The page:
What Does God Think About Sin?

What does God think about Sin? The answers may surprise you.

God is utterly opposed to every sin, even small ones.  Not because God is a picky killjoy, but because God knows that sins separate us from him and from one another.  Jesus shocked his listeners when he said (Matthew 5:21):

You have heard that it was said to those of ancient times, “You shall not murder” and “Whoever murders shall be liable to judgment.” But I say to you that if you are angry with your brother or sister, you will be liable to judgment.

 And again (Matthew 5:43):

You have heard that it was said, “You shall love your neighbor and hate your enemy.”  But I say to you, love your enemies and pray for those who persecute you.

 And again (Matthew 5:48):

 Be perfect, therefore, as your heavenly Father is perfect.

All sins are serious and all sins are against God.  That’s a tough standard, isn’t it?  Be as perfect as God?  It’s impossible!  

There are lots of people, including lots of Christians, who think, “I’m a pretty good person, better than a lot of people I see around me.  I haven’t been arrested, I recycle, I don’t drink (much), I give to beggars (occasionally), people like me.”  On the standards of the world, they are right.  But on the standards of God, they fall short.  Jesus told this story (Luke 18:10):

Two men went up to the temple to pray, one a Pharisee [an outwardly pious man] and the other a tax collector [a despised collaborator with the Roman occupation troops].  The Pharisee, standing by himself, was praying thus, “God, I thank you that I am not like other people:  thieves, rogues, adulterers, or even like this tax collector.  I fast twice a week, I give a tenth of all my income.”  But the tax collector, standing far off, would not even look up to heaven, but was beating his breast and saying, “God, be merciful to me a sinner!”  I tell you, this man went down to his home justified, rather than the other, for all who exalt themselves will be humbled, but all who humble themselves will be exalted.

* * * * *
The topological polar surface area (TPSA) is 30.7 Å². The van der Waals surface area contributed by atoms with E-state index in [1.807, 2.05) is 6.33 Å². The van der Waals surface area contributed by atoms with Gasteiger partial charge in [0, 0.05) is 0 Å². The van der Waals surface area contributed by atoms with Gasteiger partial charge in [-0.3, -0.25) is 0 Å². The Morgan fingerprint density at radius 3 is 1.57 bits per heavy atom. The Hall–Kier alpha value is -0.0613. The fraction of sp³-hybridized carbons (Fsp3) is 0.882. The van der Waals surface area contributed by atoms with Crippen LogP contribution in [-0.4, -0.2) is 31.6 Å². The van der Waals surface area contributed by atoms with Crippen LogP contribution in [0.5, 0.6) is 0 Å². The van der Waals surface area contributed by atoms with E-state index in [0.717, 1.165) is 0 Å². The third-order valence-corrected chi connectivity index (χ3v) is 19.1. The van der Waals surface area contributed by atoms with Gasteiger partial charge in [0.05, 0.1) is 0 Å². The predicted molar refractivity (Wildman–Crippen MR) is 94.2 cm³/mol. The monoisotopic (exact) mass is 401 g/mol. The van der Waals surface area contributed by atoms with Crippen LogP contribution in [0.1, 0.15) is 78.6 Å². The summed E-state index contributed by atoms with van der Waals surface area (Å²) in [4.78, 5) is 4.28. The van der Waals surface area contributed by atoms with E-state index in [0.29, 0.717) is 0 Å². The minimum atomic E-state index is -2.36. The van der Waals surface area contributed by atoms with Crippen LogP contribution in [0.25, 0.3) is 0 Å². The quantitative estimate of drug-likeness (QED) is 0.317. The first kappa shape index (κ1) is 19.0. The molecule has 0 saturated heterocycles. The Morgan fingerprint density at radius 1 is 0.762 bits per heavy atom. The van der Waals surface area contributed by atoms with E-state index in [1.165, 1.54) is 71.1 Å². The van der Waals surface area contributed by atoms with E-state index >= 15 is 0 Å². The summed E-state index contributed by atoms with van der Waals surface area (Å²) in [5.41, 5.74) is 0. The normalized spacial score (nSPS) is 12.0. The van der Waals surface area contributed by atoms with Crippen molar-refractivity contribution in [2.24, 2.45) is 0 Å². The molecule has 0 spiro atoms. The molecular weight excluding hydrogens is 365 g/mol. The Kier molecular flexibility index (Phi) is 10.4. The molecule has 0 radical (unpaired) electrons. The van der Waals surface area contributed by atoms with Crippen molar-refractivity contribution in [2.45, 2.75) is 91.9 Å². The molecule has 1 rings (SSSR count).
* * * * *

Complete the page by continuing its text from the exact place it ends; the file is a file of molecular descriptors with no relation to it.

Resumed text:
The Pharisee thought he was doing all he needed to do, and he was in danger of adding pride to his other sins.  The tax collector knew he was in trouble.  Jesus’ point is that everyone is in trouble, everyone falls short of God’s perfect standard.  Even Jesus’ closest followers asked, “Then who can be saved?”  (Matthew 19:25).  Jesus’ answer is remarkable (Matthew 19:26):  “For mortals it is impossible, but for God all things are possible.”  

God’s standard is perfection, and none of us measures up.  We are all in trouble and it is impossible for us to save ourselves.  God could do it if he wanted to, but does he want to?  Yes!  That is why Jesus came to us.  Next time you see one of those “John 3:16” signs at a sporting event, remember that the Gospel of John says this, quoting Jesus:  “God so loved the world that he gave his only Son, so that everyone who believes in him may not perish but may have eternal life.”  When Jesus says that God “gave” his only son, he means that he came to earth to die for our sins, to take the punishment (death and separation from God) that was rightfully ours.

Several things follow.  There are no minor sins.  All sins are a big deal and they separate us from God.  We need to recognize this and, like the tax collector, humbly throw ourselves on God’s mercy, remembering with gratitude Jesus’ sacrifice of himself for us. 

Remember that serious sin you committed, it might have been last week or years ago?  You lied, or cheated, or stole, or ignored someone in need, or maybe did something worse.  You would never tell anyone about it, but it sits there in your memory. There is no way to go back and make things right, and you can’t forgive yourself.  Here is some really good news:  God wants to forgive you and he offers forgiveness, even for that secret sin.  All you need to do is to trust in Jesus and say, “God, be merciful to me a sinner!”  This is not a magical incantation, it is taking advantage of God’s own self-sacrifice in the way that God intends.  

At St. Barnabas, we say every Sunday:

Almighty God, Father of our Lord Jesus Christ, Maker of all things, judge of all men, we acknowledge and bewail our manifold sins and wickedness, which we from time to time most grievously have committed, by thought, word, and deed, against thy divine majesty, provoking most justly thy wrath and indignation against us.  We do earnestly repent and are heartily sorry for these our misdoings.  The remembrance of them is grievous unto us, the burden of them is intolerable.  Have mercy upon us, have mercy upon us most merciful Father.  For thy Son our Lord Jesus Christ’s sake, forgive us all that is past, and grant that we may ever hereafter serve and please thee in newness of life, to the honor and glory of thy name, through Jesus Christ our Lord. (1928 B.C.P.)

This summarizes what was said above:  all sins are serious, we are in trouble and can’t help ourselves, but we humble ourselves and, trusting in the sacrifice of Jesus, ask for forgiveness.  Do you need forgiveness in your life?  Join us and find out the joy you can have when you find out you are forgiven by God!

Image result for luke 18:10

Two men went up into the temple to pray, one a Pharisee and the other a tax collector.  (Gospel of Luke 18:10 ESV)

 

About Saint Barnabas Anglican Church of Seattle

Rooted in Scripture & Steeped in Anglican Tradition. A church that worships from the King James Version of the Bible and the 1928 American Book of Common Prayer. A diverse congregation committed to Jesus Christ.
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